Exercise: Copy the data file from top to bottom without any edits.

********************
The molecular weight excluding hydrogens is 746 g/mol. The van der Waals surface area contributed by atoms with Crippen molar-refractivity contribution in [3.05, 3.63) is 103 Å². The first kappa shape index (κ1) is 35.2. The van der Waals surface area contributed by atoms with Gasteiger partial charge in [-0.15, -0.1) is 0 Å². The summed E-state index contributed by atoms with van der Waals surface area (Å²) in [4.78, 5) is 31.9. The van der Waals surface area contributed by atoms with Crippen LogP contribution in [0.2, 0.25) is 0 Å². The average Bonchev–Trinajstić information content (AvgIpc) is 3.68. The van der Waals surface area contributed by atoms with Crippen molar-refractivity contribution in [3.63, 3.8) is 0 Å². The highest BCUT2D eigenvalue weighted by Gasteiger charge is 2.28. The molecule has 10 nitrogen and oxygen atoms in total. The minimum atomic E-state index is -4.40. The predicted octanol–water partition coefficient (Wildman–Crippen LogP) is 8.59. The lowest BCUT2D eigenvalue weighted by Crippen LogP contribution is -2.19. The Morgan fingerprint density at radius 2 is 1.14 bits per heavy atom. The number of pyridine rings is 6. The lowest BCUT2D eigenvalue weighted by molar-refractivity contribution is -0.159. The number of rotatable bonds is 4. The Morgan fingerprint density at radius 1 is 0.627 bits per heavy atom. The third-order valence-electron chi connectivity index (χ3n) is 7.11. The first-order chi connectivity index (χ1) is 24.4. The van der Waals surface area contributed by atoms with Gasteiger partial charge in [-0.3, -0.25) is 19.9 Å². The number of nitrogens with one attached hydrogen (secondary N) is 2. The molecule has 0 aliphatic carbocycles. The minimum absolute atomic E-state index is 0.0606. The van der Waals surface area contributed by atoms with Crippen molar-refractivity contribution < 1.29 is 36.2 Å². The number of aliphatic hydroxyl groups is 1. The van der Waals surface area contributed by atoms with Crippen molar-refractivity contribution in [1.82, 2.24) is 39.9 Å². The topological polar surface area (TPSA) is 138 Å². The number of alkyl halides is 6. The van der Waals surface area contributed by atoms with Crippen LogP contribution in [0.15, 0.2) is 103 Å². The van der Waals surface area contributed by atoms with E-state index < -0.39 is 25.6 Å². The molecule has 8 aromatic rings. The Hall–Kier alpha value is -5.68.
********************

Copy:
The molecular weight excluding hydrogens is 746 g/mol. The van der Waals surface area contributed by atoms with Crippen molar-refractivity contribution in [3.05, 3.63) is 103 Å². The first kappa shape index (κ1) is 35.2. The van der Waals surface area contributed by atoms with Gasteiger partial charge in [-0.15, -0.1) is 0 Å². The summed E-state index contributed by atoms with van der Waals surface area (Å²) in [4.78, 5) is 31.9. The van der Waals surface area contributed by atoms with Crippen LogP contribution in [0.2, 0.25) is 0 Å². The average Bonchev–Trinajstić information content (AvgIpc) is 3.68. The van der Waals surface area contributed by atoms with Crippen molar-refractivity contribution in [3.63, 3.8) is 0 Å². The highest BCUT2D eigenvalue weighted by Gasteiger charge is 2.28. The molecule has 10 nitrogen and oxygen atoms in total. The minimum atomic E-state index is -4.40. The predicted octanol–water partition coefficient (Wildman–Crippen LogP) is 8.59. The lowest BCUT2D eigenvalue weighted by Crippen LogP contribution is -2.19. The Morgan fingerprint density at radius 2 is 1.14 bits per heavy atom. The number of pyridine rings is 6. The lowest BCUT2D eigenvalue weighted by molar-refractivity contribution is -0.159. The number of rotatable bonds is 4. The Morgan fingerprint density at radius 1 is 0.627 bits per heavy atom. The third-order valence-electron chi connectivity index (χ3n) is 7.11. The first-order chi connectivity index (χ1) is 24.4. The van der Waals surface area contributed by atoms with Gasteiger partial charge in [-0.3, -0.25) is 19.9 Å². The number of nitrogens with one attached hydrogen (secondary N) is 2. The molecule has 0 aliphatic carbocycles. The minimum absolute atomic E-state index is 0.0606. The van der Waals surface area contributed by atoms with Crippen molar-refractivity contribution < 1.29 is 36.2 Å². The number of aliphatic hydroxyl groups is 1. The van der Waals surface area contributed by atoms with Crippen molar-refractivity contribution in [1.82, 2.24) is 39.9 Å². The topological polar surface area (TPSA) is 138 Å². The number of alkyl halides is 6. The van der Waals surface area contributed by atoms with Crippen LogP contribution in [0.15, 0.2) is 103 Å². The van der Waals surface area contributed by atoms with E-state index < -0.39 is 25.6 Å². The molecule has 8 aromatic rings. The Hall–Kier alpha value is -5.68.